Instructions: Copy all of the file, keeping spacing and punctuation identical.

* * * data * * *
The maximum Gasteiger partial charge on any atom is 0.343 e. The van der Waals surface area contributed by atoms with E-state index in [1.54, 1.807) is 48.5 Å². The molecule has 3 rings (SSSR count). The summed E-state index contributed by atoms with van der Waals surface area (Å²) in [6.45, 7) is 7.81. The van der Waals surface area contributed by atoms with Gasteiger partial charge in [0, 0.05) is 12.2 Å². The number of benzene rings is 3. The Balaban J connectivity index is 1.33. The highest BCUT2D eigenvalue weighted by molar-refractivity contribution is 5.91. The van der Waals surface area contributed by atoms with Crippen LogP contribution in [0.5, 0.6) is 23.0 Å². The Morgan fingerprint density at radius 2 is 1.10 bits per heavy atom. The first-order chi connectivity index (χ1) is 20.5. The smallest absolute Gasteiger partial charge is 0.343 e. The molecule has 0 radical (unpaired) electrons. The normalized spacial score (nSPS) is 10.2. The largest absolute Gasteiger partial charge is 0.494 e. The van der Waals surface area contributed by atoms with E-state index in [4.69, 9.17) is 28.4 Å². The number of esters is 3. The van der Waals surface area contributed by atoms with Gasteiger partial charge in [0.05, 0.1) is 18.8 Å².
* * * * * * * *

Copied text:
The maximum Gasteiger partial charge on any atom is 0.343 e. The van der Waals surface area contributed by atoms with E-state index in [1.54, 1.807) is 48.5 Å². The molecule has 3 rings (SSSR count). The summed E-state index contributed by atoms with van der Waals surface area (Å²) in [6.45, 7) is 7.81. The van der Waals surface area contributed by atoms with Gasteiger partial charge in [0, 0.05) is 12.2 Å². The number of benzene rings is 3. The Balaban J connectivity index is 1.33. The highest BCUT2D eigenvalue weighted by molar-refractivity contribution is 5.91. The van der Waals surface area contributed by atoms with Crippen LogP contribution in [0.5, 0.6) is 23.0 Å². The Morgan fingerprint density at radius 2 is 1.10 bits per heavy atom. The first-order chi connectivity index (χ1) is 20.5. The smallest absolute Gasteiger partial charge is 0.343 e. The molecule has 0 radical (unpaired) electrons. The normalized spacial score (nSPS) is 10.2. The largest absolute Gasteiger partial charge is 0.494 e. The van der Waals surface area contributed by atoms with E-state index in [4.69, 9.17) is 28.4 Å². The number of esters is 3. The van der Waals surface area contributed by atoms with Gasteiger partial charge in [0.05, 0.1) is 18.8 Å².